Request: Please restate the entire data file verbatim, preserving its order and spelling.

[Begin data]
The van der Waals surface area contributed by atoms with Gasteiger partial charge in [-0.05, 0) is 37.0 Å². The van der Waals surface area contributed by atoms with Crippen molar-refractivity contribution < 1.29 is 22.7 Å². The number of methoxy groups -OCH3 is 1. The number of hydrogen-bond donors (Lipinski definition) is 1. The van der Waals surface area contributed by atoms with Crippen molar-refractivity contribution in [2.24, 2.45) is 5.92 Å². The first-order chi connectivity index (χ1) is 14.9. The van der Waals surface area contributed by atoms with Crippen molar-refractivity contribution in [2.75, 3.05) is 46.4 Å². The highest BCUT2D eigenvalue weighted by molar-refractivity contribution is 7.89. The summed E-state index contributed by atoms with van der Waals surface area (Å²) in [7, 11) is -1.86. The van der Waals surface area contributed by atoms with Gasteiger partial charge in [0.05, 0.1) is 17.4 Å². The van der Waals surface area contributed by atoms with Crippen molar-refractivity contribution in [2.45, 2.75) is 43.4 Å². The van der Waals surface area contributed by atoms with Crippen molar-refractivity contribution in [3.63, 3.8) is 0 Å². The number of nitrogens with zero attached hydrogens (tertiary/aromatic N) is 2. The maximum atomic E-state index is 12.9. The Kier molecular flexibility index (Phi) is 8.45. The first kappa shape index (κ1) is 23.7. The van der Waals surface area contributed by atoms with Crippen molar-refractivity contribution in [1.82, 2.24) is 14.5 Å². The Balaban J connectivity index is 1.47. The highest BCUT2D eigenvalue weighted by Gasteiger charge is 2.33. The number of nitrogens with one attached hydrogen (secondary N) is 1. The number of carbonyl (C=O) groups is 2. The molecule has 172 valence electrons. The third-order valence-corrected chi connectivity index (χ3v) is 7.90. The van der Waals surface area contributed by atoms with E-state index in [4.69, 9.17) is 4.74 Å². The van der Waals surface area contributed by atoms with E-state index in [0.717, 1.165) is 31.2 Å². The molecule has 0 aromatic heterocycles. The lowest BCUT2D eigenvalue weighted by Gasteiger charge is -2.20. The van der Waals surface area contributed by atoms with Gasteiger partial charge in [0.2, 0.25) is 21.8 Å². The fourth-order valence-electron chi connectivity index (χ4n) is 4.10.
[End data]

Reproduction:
The van der Waals surface area contributed by atoms with Gasteiger partial charge in [-0.05, 0) is 37.0 Å². The van der Waals surface area contributed by atoms with Crippen molar-refractivity contribution < 1.29 is 22.7 Å². The number of methoxy groups -OCH3 is 1. The number of hydrogen-bond donors (Lipinski definition) is 1. The van der Waals surface area contributed by atoms with Crippen molar-refractivity contribution in [2.24, 2.45) is 5.92 Å². The first-order chi connectivity index (χ1) is 14.9. The van der Waals surface area contributed by atoms with Crippen molar-refractivity contribution in [2.75, 3.05) is 46.4 Å². The highest BCUT2D eigenvalue weighted by molar-refractivity contribution is 7.89. The summed E-state index contributed by atoms with van der Waals surface area (Å²) in [7, 11) is -1.86. The van der Waals surface area contributed by atoms with Gasteiger partial charge in [0.05, 0.1) is 17.4 Å². The van der Waals surface area contributed by atoms with Crippen molar-refractivity contribution in [2.45, 2.75) is 43.4 Å². The van der Waals surface area contributed by atoms with Crippen molar-refractivity contribution in [3.63, 3.8) is 0 Å². The number of nitrogens with zero attached hydrogens (tertiary/aromatic N) is 2. The maximum atomic E-state index is 12.9. The Kier molecular flexibility index (Phi) is 8.45. The first kappa shape index (κ1) is 23.7. The van der Waals surface area contributed by atoms with Crippen molar-refractivity contribution in [1.82, 2.24) is 14.5 Å². The Balaban J connectivity index is 1.47. The highest BCUT2D eigenvalue weighted by Gasteiger charge is 2.33. The number of nitrogens with one attached hydrogen (secondary N) is 1. The number of carbonyl (C=O) groups is 2. The molecule has 172 valence electrons. The third-order valence-corrected chi connectivity index (χ3v) is 7.90. The van der Waals surface area contributed by atoms with E-state index in [4.69, 9.17) is 4.74 Å². The van der Waals surface area contributed by atoms with E-state index in [0.717, 1.165) is 31.2 Å². The molecule has 0 aromatic heterocycles. The lowest BCUT2D eigenvalue weighted by Gasteiger charge is -2.20. The van der Waals surface area contributed by atoms with Gasteiger partial charge in [0.2, 0.25) is 21.8 Å². The fourth-order valence-electron chi connectivity index (χ4n) is 4.10.